Fourth man sentenced in Idaho Internet child sex sting

Posted at 10:42 AM, Nov 27, 2019
and last updated 2019-11-27 12:42:31-05

BOISE, Idaho — A Buhl man has been sentenced in a multi-agency Internet sex crackdown in which those involved targeted children.

Larry Cline, 31, was sentenced on November 19th in U.S. District Court in Boise to five years in federal prison followed by five years supervised release, for what’s called “attempted use of interstate facilities to transmit information about a minor,” according to U.S. Attorney Bart Davis.

Cline pleaded guilty in August.

According to court records, on April 6th of this year, Cline responded to a post on an anonymous social media and chat application posted by an undercover officer posing as a thirteen-year-old girl. “During the communications, Cline requested pictures of the minor and her address, and described sex acts he wanted to engage in with the minor. The undercover officer gave Cline an address, which he traveled to, resulting in his arrest,” a press release from Davis’ office stated.

At sentencing, U.S. District Court Judge B. Lynn Winmill also ordered Cline to forfeit the cell phone he used in the commission of the offense. As a result of his conviction, Cline will be required to register as a sex offender.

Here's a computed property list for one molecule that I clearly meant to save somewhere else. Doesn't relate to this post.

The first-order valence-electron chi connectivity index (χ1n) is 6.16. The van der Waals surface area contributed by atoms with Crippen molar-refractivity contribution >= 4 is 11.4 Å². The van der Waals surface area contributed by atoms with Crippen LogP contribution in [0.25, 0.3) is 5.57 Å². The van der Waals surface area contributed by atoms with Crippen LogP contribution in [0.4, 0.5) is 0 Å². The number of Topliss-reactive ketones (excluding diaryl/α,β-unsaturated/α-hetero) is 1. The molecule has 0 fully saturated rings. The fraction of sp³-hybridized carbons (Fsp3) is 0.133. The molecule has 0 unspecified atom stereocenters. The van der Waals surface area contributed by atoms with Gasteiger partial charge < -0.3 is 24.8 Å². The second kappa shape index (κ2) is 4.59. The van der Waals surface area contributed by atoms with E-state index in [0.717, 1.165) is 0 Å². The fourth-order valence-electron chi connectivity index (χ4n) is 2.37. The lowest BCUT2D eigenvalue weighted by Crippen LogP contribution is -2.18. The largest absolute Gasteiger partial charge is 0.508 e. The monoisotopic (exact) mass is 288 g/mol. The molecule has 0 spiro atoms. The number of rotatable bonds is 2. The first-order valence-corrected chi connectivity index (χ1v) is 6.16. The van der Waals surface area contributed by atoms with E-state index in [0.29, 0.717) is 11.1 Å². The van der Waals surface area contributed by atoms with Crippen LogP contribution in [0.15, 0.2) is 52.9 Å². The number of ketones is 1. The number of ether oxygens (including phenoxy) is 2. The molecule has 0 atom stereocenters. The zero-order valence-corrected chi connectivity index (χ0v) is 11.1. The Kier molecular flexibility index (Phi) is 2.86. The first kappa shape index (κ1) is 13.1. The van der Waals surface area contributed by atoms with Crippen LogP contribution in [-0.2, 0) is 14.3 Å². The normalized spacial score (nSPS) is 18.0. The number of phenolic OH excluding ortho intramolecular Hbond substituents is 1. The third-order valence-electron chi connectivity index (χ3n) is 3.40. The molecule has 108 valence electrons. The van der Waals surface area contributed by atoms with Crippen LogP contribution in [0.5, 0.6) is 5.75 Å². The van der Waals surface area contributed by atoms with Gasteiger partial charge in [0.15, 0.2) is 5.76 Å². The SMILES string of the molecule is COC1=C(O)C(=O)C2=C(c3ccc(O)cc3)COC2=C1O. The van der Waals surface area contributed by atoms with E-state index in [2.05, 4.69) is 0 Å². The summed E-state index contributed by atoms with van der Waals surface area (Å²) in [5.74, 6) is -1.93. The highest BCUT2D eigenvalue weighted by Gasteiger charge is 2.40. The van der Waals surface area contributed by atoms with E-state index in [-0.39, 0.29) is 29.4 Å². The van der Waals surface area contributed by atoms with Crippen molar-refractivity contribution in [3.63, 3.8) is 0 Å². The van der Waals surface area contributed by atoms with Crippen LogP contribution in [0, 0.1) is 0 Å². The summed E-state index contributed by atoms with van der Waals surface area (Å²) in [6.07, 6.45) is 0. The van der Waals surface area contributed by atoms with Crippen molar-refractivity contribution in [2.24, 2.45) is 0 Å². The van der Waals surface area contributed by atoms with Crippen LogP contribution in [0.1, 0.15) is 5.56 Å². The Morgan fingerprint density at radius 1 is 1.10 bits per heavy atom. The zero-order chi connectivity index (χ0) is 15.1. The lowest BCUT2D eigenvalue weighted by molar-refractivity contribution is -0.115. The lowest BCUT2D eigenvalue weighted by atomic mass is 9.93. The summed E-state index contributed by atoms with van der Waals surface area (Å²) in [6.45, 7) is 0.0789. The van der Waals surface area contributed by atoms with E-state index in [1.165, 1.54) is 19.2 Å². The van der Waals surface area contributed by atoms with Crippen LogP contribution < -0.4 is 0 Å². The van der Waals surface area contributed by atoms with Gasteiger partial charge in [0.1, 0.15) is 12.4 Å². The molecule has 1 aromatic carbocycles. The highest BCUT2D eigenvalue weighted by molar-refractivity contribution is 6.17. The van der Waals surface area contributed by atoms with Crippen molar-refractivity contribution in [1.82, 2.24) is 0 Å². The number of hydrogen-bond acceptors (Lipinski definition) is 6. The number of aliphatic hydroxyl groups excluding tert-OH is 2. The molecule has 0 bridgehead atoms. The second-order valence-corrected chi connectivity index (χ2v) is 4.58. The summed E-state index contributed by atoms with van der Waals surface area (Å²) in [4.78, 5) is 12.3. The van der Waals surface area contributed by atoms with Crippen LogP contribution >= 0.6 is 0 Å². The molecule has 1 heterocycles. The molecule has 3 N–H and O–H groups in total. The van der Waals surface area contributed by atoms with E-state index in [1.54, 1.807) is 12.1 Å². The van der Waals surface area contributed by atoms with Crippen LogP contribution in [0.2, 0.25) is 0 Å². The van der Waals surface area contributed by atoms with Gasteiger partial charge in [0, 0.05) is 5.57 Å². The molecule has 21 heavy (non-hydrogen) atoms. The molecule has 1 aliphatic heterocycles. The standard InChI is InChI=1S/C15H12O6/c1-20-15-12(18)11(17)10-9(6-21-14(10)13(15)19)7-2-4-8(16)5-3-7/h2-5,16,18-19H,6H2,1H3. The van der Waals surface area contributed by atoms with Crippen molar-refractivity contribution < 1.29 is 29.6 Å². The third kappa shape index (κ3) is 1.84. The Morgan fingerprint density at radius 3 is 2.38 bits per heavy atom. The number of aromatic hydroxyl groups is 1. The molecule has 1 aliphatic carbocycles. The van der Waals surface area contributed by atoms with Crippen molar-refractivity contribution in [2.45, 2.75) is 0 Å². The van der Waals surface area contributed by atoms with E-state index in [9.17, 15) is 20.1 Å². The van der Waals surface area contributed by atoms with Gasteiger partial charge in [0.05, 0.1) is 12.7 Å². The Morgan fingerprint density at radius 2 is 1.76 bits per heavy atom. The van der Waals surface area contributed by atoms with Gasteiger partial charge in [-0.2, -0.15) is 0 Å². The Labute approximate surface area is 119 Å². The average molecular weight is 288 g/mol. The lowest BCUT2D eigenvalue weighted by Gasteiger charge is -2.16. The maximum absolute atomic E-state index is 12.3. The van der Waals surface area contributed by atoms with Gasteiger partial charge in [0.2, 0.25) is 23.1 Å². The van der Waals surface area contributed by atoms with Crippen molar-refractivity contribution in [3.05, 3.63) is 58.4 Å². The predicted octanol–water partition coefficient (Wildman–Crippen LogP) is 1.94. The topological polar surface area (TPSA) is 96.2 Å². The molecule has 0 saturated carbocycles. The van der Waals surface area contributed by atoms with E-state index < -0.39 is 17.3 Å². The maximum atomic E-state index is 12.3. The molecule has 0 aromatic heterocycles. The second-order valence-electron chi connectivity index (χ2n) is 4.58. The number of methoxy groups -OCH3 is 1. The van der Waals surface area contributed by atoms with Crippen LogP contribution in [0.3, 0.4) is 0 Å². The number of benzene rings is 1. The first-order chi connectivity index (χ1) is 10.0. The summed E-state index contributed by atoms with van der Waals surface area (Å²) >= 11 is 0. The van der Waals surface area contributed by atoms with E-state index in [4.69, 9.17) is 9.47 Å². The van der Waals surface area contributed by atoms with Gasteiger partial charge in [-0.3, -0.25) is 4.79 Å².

The investigation was part of “Operation Snake Byte,” a joint state and federal undercover operation conducted in Twin Falls County in April -- to identify individuals who arranged to meet minors for sexual contact.

Participating agencies included Homeland Security Investigations, Twin Falls Police Department, Twin Falls County Sheriff’s Office, Twin Falls County Probation Office, Idaho State Police, United States Postal Inspector’s Service, Rupert Police Department, Jerome County Sheriff’s Office, Idaho Criminal Intelligence Center, Immigrations and Customs Enforcement and Removal Operations, Twin Falls County Prosecutor’s Office, and United States Attorney’s Office.

Cline is the last of four defendants to be sentenced. All were charged in federal court as a result of the crackdown named “Operation Snake Byte”

Yabet Arizmendi-Sanchez, 33, of Buhl, was sentenced last month by Judge Winmill to five years in prison, followed by five years of supervised release. He was charged with attempted use of interstate facilities to transmit information about a minor.

Andrew Wayne Jackson, 52, of Meridian was given the same sentence on the same charge. He was sentenced November 5th.

And James Cory Koyle, 41, of Burley was sentenced earlier this month. He was given ten years in prison followed by five years of supervised release for attempted coercion and enticement of a minor.

The cases were brought as part of Project Safe Childhood, a nationwide initiative launched in May, 2006, by the Department of Justice to combat what officials describe as “the growing epidemic of child sexual exploitation and abuse.” Led by the United States Attorneys’ Offices and the Criminal Division’s Child Exploitation and Obscenity Section, Project Safe Childhood marshals federal, state, and local resources to locate, apprehend, and prosecute those who sexually exploit children, as well as to identify and rescue victims.